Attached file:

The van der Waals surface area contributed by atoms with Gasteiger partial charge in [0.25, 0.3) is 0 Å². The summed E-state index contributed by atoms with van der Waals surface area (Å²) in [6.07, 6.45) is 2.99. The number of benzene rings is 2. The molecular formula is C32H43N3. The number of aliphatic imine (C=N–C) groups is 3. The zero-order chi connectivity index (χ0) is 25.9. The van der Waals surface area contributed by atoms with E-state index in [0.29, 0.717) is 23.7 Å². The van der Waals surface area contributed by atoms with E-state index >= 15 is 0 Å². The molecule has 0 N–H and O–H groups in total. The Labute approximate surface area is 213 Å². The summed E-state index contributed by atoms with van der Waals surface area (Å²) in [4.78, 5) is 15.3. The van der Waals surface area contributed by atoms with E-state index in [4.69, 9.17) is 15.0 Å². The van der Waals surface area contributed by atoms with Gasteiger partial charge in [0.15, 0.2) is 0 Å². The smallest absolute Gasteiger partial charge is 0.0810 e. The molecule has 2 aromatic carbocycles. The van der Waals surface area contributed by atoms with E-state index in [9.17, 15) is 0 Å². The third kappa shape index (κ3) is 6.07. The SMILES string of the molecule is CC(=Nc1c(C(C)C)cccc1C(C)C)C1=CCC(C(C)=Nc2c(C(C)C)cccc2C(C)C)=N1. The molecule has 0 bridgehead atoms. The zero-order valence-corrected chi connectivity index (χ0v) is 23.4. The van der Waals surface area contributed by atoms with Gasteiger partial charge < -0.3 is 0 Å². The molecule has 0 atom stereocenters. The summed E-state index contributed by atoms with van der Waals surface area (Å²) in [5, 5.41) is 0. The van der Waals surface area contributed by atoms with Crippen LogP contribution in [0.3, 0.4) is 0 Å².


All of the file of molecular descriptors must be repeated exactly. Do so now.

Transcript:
The van der Waals surface area contributed by atoms with Gasteiger partial charge in [0.25, 0.3) is 0 Å². The summed E-state index contributed by atoms with van der Waals surface area (Å²) in [6.07, 6.45) is 2.99. The number of benzene rings is 2. The molecular formula is C32H43N3. The number of aliphatic imine (C=N–C) groups is 3. The zero-order chi connectivity index (χ0) is 25.9. The van der Waals surface area contributed by atoms with E-state index in [0.29, 0.717) is 23.7 Å². The van der Waals surface area contributed by atoms with E-state index >= 15 is 0 Å². The molecule has 0 N–H and O–H groups in total. The Labute approximate surface area is 213 Å². The summed E-state index contributed by atoms with van der Waals surface area (Å²) in [4.78, 5) is 15.3. The van der Waals surface area contributed by atoms with E-state index in [4.69, 9.17) is 15.0 Å². The van der Waals surface area contributed by atoms with Gasteiger partial charge in [0.15, 0.2) is 0 Å². The smallest absolute Gasteiger partial charge is 0.0810 e. The molecule has 2 aromatic carbocycles. The van der Waals surface area contributed by atoms with E-state index in [9.17, 15) is 0 Å². The third kappa shape index (κ3) is 6.07. The SMILES string of the molecule is CC(=Nc1c(C(C)C)cccc1C(C)C)C1=CCC(C(C)=Nc2c(C(C)C)cccc2C(C)C)=N1. The molecule has 0 bridgehead atoms. The zero-order valence-corrected chi connectivity index (χ0v) is 23.4. The van der Waals surface area contributed by atoms with Gasteiger partial charge < -0.3 is 0 Å². The molecule has 0 atom stereocenters. The summed E-state index contributed by atoms with van der Waals surface area (Å²) in [5, 5.41) is 0. The van der Waals surface area contributed by atoms with Crippen LogP contribution in [0.3, 0.4) is 0 Å².